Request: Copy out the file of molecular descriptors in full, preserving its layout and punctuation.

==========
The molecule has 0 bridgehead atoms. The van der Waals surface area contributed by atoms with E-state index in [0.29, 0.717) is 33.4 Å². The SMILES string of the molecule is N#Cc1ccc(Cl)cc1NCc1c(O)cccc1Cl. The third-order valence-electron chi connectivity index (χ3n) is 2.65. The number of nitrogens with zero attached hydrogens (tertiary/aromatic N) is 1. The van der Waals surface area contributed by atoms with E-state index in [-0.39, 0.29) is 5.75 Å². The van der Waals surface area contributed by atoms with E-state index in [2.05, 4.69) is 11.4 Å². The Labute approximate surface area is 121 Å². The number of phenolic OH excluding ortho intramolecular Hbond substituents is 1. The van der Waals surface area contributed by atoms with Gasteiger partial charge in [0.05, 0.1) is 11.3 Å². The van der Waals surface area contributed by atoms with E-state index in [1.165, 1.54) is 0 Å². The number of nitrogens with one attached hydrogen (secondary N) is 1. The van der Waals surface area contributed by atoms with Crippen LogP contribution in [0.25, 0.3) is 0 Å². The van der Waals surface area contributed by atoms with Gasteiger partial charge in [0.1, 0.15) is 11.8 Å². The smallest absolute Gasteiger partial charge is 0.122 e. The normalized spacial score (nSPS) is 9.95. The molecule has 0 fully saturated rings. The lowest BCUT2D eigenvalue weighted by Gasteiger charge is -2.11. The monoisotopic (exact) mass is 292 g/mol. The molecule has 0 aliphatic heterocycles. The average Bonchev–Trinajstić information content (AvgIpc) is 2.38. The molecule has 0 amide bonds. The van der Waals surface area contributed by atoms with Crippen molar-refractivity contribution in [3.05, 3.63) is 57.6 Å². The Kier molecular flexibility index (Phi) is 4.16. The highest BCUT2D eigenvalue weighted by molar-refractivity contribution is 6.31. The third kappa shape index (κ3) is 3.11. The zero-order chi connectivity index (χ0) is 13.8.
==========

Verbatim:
The molecule has 0 bridgehead atoms. The van der Waals surface area contributed by atoms with E-state index in [0.29, 0.717) is 33.4 Å². The SMILES string of the molecule is N#Cc1ccc(Cl)cc1NCc1c(O)cccc1Cl. The third-order valence-electron chi connectivity index (χ3n) is 2.65. The number of nitrogens with zero attached hydrogens (tertiary/aromatic N) is 1. The van der Waals surface area contributed by atoms with E-state index in [-0.39, 0.29) is 5.75 Å². The van der Waals surface area contributed by atoms with E-state index in [2.05, 4.69) is 11.4 Å². The Labute approximate surface area is 121 Å². The number of phenolic OH excluding ortho intramolecular Hbond substituents is 1. The van der Waals surface area contributed by atoms with Gasteiger partial charge in [0.05, 0.1) is 11.3 Å². The van der Waals surface area contributed by atoms with E-state index in [1.165, 1.54) is 0 Å². The number of nitrogens with one attached hydrogen (secondary N) is 1. The van der Waals surface area contributed by atoms with Crippen LogP contribution in [0.25, 0.3) is 0 Å². The van der Waals surface area contributed by atoms with Gasteiger partial charge in [0.1, 0.15) is 11.8 Å². The smallest absolute Gasteiger partial charge is 0.122 e. The normalized spacial score (nSPS) is 9.95. The molecule has 0 fully saturated rings. The lowest BCUT2D eigenvalue weighted by Gasteiger charge is -2.11. The monoisotopic (exact) mass is 292 g/mol. The molecule has 0 aliphatic heterocycles. The average Bonchev–Trinajstić information content (AvgIpc) is 2.38. The molecule has 0 amide bonds. The van der Waals surface area contributed by atoms with Crippen molar-refractivity contribution in [3.05, 3.63) is 57.6 Å². The Kier molecular flexibility index (Phi) is 4.16. The highest BCUT2D eigenvalue weighted by molar-refractivity contribution is 6.31. The third kappa shape index (κ3) is 3.11. The zero-order chi connectivity index (χ0) is 13.8.